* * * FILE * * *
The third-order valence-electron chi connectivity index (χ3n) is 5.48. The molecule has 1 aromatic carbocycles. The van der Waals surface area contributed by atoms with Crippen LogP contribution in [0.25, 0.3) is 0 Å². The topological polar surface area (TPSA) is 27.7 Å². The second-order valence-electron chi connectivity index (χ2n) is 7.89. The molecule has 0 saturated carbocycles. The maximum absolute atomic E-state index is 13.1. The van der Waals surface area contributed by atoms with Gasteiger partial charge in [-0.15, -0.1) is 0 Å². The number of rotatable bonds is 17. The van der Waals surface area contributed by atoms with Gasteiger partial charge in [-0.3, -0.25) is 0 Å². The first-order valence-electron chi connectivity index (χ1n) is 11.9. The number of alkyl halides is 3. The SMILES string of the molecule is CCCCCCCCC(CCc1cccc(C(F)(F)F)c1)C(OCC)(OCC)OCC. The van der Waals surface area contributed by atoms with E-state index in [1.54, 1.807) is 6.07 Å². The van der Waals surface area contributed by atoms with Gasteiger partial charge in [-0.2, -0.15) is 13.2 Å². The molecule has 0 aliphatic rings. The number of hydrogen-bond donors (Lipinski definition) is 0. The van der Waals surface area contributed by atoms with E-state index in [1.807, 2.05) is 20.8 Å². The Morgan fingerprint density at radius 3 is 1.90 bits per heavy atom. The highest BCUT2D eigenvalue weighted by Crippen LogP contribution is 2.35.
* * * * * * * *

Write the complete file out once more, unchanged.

The third-order valence-electron chi connectivity index (χ3n) is 5.48. The molecule has 1 aromatic carbocycles. The van der Waals surface area contributed by atoms with Crippen LogP contribution in [0.25, 0.3) is 0 Å². The topological polar surface area (TPSA) is 27.7 Å². The second-order valence-electron chi connectivity index (χ2n) is 7.89. The molecule has 0 saturated carbocycles. The maximum absolute atomic E-state index is 13.1. The van der Waals surface area contributed by atoms with Gasteiger partial charge in [-0.15, -0.1) is 0 Å². The number of rotatable bonds is 17. The van der Waals surface area contributed by atoms with Gasteiger partial charge in [-0.3, -0.25) is 0 Å². The first-order valence-electron chi connectivity index (χ1n) is 11.9. The number of alkyl halides is 3. The SMILES string of the molecule is CCCCCCCCC(CCc1cccc(C(F)(F)F)c1)C(OCC)(OCC)OCC. The van der Waals surface area contributed by atoms with E-state index in [1.54, 1.807) is 6.07 Å². The van der Waals surface area contributed by atoms with Gasteiger partial charge in [-0.2, -0.15) is 13.2 Å². The molecule has 0 aliphatic rings. The number of hydrogen-bond donors (Lipinski definition) is 0. The van der Waals surface area contributed by atoms with E-state index in [1.807, 2.05) is 20.8 Å². The Morgan fingerprint density at radius 3 is 1.90 bits per heavy atom. The highest BCUT2D eigenvalue weighted by Crippen LogP contribution is 2.35.